Movie Review: The Cloverfield confusion

This image released by Netflix shows a scene from "The Cloverfield Paradox," a film that was released on Netflix immediately following the Super Bowl on Sunday, Feb. 4. (Netflix via AP)

This year’s Super Bowl had no shortage of hyped trailers, from Disney’s “Solo: A Star Wars Story” to Disney’s “Avengers: Infinity War” (or my favorite, NBC’s “Jesus Christ Superstar Live in Concert!”). Amidst all of these long awaited advertisements, the most unexpected came from Netflix, with the announcement of a new entry into the “Cloverfield” film franchise, titled “The Cloverfield Paradox.” Even more unexpected, the trailer not only advertised that the film would be streaming soon, but that it would literally be available the moment the game ended.

As a fan of the original, a very enjoyable giant-monster movie directed by Matt Reeves, I was interested to see what the third entry had to offer. The trailer seemed intriguing, promising answers to the questions left open by the original. Unfortunately, that is not what we got.

I probably should have seen the warning signs just from the circumstances by which the Super Bowl trailer arrived. Think about it, there is no mention of such a film until a trailer suddenly appears announcing that the movie will drop, on a streaming service mind you, in a couple of hours. No reputable film would have this sort of bizarre release.

As for the film itself, its problems are very noticeable. The best way to understand why “The Cloverfield Paradox” didn’t work is to understand the circumstances of its production. From what I could find, this was actually originally intended to be a completely original movie called “The God Particle,” but was changed to a “Cloverfield” prequel while production was already underway. Any reference to “Cloverfield” is set apart from the main action, and was clearly tacked on after the rest of the film had already been shot. This causes the plot and pacing to become jumbled and inconsistent. The tie-ins themselves are very weak, offering no real answers and lasting only a few seconds at a time.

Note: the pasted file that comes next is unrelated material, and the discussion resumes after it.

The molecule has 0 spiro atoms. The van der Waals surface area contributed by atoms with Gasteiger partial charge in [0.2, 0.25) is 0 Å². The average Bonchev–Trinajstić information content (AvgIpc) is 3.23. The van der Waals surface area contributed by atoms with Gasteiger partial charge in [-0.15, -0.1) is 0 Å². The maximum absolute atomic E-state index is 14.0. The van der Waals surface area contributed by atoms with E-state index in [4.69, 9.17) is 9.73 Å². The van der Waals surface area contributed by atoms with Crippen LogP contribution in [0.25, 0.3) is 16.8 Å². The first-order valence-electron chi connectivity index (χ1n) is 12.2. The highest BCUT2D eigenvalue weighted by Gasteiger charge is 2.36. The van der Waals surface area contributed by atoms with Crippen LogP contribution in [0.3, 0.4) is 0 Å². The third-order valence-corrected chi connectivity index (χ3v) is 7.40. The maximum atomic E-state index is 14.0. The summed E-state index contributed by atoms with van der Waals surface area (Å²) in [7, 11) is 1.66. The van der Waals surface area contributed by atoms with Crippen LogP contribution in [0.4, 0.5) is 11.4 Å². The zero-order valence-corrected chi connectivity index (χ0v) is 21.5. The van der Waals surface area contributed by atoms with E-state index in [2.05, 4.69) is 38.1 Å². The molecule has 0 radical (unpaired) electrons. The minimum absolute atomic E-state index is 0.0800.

Still, even without the tacked on scenes, I am pretty sure that the film would not have been very good. The plot is incredibly derivative, copying material from “2001: A Space Odyssey,” “Gravity” and countless other space thrillers. One scene is practically ripped from Ridley Scott’s “Alien,” right down to a character spitting blood and convulsing on a table due to a foreign object implanted in his stomach.

The acting is average, which is surprising considering that the cast includes David Oyelowo (“Selma”), Chris O’Dowd (“Bridesmaids”) and Daniel Brühl (“The Alienist”). The star is Gugu Mbatha-Raw (yes, that is her actual name), who does a fine, but not memorable, job in the role of Ava Hamilton (that’s probably not her fault, as the writing here is not very strong).

Overall, I would advise that you not check this out. Even though it is free to stream, this would probably be a waste of your time. If you want to watch a space thriller, check out “Alien” or “2001.” If you’re a fan of “Cloverfield,” this probably will not have much of an impact on you. It is not terrible, but it’s not particularly good either.

Score: 1.5 / 5 Stars


Evan Burns is campus correspondent for The Daily Campus. He can be reached via email at evan.burns@uconn.edu.